Friday, July 06, 2007

Southside Sunset Brings New Beginning

For a long time I've preferred kid baseball to watching the pros. Starting from the time they're just learning to play, all the way up to when they get to play on a major league-sized field, it's always been more enjoyable watching these young people learn to play and improve. This year the changes have been dramatic. The finer points of the game stand out. Last night, I finally figured out why I prefer watching these young players so much: it's a far more precious thing.

When they're seven and eight years old, their young baseball lives seem like they'll last forever. But they don't. Each year, more and more of them drop out. Some of them stay with it, but by the time they reach high school, most of the players are done with the competitive track of the game.

Last night our guys played their final league game of the season. For a lot of them, it will likely be the last competitive baseball game of their lives. This fall, as they enter high school, some will try to make their high school teams. Some will make them, but many won't. Of the ones who do, plenty will spend most of the season riding the bench. Only the top players will see much playing time.

A few years from now, when these young people enter the working world, some will probably play adult softball. St. Louis is among the top recreational softball towns in the country. But you usually don't see many parents cheering their kids at beer-league games. We're fading out of the picture.

So as last night's game wound down, it was a sentimental time for some of us. We enjoyed a few beers at the grand stand, looking out over the manicured diamond, watching as many of these young ballplayers - our sons - stood in the batter's box, taking the last competitive at-bats they'd ever see.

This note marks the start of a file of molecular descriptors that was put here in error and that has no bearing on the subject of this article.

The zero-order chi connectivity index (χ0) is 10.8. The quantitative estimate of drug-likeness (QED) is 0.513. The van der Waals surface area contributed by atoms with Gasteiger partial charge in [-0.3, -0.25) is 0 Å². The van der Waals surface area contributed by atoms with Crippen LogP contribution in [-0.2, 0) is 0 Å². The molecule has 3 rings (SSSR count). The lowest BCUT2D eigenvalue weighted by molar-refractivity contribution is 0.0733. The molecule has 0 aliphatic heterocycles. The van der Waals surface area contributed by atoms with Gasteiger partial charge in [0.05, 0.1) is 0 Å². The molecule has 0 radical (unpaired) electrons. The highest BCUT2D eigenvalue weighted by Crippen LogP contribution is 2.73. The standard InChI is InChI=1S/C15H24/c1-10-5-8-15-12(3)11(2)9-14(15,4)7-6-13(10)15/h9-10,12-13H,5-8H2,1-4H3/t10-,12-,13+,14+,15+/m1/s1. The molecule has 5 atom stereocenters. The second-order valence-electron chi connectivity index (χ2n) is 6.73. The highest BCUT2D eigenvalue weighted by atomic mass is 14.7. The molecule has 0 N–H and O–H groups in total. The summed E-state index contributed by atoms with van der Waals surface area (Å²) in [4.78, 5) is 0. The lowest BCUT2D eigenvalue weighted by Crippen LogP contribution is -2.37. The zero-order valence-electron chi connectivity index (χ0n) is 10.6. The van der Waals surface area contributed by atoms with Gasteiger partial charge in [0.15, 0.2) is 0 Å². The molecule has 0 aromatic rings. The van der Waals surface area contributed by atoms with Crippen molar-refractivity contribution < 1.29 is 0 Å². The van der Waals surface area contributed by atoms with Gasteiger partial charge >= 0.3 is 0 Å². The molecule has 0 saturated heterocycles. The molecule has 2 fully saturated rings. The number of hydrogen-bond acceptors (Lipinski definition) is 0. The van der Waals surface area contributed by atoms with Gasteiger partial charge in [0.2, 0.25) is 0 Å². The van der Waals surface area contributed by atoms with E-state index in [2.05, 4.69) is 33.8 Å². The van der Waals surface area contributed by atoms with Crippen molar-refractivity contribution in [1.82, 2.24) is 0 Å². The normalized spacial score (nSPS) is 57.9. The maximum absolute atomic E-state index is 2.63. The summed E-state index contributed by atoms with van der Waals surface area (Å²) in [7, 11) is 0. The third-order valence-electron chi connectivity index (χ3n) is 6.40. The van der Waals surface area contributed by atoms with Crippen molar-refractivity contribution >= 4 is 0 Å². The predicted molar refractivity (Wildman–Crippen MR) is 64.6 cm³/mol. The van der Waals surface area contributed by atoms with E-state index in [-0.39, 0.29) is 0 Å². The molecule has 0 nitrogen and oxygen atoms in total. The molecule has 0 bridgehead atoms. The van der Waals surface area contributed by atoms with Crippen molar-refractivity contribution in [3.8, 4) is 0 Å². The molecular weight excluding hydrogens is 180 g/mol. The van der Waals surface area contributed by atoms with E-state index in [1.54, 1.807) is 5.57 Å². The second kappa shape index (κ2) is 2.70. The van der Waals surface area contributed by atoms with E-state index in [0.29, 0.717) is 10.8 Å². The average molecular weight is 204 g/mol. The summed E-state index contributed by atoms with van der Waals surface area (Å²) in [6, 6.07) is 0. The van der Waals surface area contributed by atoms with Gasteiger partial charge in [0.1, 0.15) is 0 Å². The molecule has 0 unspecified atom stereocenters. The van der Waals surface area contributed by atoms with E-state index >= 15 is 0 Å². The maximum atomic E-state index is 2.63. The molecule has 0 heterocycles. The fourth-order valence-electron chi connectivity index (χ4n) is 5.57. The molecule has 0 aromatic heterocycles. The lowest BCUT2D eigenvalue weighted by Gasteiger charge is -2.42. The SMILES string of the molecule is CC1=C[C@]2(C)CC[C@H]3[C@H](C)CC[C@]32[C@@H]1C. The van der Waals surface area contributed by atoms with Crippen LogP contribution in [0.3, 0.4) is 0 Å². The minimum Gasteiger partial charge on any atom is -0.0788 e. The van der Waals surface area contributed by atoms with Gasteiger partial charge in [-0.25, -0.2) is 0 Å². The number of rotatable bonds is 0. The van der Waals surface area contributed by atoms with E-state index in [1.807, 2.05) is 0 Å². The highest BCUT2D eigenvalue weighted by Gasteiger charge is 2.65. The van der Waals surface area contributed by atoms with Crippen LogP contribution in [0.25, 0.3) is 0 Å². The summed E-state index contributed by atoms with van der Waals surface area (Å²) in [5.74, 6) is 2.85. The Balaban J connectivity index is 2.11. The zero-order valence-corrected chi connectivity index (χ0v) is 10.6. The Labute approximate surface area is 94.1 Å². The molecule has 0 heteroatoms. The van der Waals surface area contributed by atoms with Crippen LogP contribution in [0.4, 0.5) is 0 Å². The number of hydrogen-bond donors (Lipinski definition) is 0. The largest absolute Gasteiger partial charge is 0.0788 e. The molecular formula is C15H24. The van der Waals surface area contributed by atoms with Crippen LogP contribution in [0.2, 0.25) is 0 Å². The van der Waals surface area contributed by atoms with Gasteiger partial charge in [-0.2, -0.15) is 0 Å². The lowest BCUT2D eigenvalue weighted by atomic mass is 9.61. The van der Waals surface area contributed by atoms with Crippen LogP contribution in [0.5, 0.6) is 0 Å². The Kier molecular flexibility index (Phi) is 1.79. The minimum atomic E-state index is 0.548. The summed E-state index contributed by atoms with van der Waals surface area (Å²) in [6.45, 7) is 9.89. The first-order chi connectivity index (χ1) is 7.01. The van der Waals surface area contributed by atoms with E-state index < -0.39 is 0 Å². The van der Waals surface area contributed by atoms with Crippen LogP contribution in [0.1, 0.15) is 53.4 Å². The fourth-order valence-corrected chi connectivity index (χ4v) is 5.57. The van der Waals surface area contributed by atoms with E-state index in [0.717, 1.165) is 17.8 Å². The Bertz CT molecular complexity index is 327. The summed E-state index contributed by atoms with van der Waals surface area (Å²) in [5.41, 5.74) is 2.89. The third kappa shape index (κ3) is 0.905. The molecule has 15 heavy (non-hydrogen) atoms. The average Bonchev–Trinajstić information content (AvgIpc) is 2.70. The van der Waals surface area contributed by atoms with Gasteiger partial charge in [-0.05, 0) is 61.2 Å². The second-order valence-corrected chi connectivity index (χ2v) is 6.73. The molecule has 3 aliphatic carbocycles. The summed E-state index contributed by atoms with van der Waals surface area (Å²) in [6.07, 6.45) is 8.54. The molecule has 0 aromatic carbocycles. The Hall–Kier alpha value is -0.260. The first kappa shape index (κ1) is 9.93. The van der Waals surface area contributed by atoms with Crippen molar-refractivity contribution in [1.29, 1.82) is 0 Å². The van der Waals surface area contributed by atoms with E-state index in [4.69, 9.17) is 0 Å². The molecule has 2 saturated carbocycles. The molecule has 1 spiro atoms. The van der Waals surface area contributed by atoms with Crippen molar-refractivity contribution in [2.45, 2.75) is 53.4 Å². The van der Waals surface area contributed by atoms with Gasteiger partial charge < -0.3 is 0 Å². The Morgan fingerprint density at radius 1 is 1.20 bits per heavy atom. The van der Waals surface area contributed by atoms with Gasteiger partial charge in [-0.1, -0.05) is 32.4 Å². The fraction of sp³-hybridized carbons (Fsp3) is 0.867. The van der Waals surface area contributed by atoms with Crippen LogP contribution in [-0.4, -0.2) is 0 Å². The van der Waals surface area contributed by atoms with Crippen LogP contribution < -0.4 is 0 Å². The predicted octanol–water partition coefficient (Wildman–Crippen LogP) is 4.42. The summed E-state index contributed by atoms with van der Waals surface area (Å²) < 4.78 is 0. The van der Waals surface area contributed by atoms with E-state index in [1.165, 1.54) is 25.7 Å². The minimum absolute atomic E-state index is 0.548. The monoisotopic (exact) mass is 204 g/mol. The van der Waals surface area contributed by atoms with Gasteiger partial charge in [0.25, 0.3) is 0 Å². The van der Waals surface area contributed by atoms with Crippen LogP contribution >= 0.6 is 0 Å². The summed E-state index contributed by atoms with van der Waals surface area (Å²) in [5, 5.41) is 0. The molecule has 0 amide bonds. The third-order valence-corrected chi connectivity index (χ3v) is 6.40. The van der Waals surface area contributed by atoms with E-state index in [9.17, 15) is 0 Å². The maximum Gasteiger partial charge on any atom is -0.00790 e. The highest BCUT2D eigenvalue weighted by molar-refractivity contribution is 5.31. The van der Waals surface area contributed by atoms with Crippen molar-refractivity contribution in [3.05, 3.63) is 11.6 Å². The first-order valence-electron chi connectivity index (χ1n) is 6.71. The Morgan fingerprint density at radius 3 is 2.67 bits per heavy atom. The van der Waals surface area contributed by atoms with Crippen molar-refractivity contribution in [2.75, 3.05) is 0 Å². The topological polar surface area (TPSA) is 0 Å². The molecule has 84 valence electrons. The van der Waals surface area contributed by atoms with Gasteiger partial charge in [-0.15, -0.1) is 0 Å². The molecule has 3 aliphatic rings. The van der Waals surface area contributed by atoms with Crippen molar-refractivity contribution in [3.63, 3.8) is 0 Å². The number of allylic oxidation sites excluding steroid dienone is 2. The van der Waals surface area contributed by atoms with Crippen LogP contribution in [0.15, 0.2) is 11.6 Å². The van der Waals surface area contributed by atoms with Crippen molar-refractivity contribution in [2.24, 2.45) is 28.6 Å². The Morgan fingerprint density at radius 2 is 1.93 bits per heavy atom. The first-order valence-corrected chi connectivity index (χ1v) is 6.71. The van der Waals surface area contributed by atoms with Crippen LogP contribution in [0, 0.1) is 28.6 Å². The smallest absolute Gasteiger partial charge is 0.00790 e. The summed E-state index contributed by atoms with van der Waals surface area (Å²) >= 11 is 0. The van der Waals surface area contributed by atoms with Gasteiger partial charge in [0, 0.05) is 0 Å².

The outcome of the game was never in much doubt, and ended a rather uninspiring 8-2 loss. As the game ended, there was a beautiful sunset in St. Louis. I wonder if any of the boys realized that, for most of them, faroff dreams of playing professional baseball, if they ever had them, were now fading as fast as the setting sun over that outfield fence? Hopefully the thought never entered their minds.

Afterwards, a group of us went over to Gino's restaurant on Hampton. The group "Presentations" performs there on Thursday nights, and Rich Guzman, drummer for the band, invited some of the boys to sit in. They've got a rock band now, and they're doing pretty good. For the young band, this would be their first time playing a public performance. They played three songs, and received a good reponse from the crowd. The boys still need to come up with a name for the band.

We struggled for a long time trying to think of a name for the ballclub. Kerri was the one to think of "South Sox", since the team brought together players from neighborhoods all across South St. Louis. That was the perfect name. For the band, it's their turn. They'll have to come up with a name of their own.


Shimmy said...

I'm going to be a junior in high school and I play for my high school team. I've played in a league since I was 4 playing tee-ball. Now I find myself thinking "Good God, I'll have to improve 1000% to even have a hope for a scholarship". But at the same time, I find myself enjoying the game more than ever now. And that is because I have come to appreciate it.

Playing competitively as a young teenager I lost my love for the game. But now, I find myself trying to cling on to every pitch. I know this is the time of my life. Growing up in the Metro East, I fear the day when going to play big farm kids in the middle of the cornfields with biased hometown umps, or getting extra pumped for a game against a hot-shot Missouri team is all just a memory.

But eventually, my playing days shall be over and baseball will continue to be there for our enjoyment. Just tell your son to start appreciating it now, because it all goes by too fast.

Anonymous said...

How about "Hey, that's my bike"

a reference to the band in Reality Bites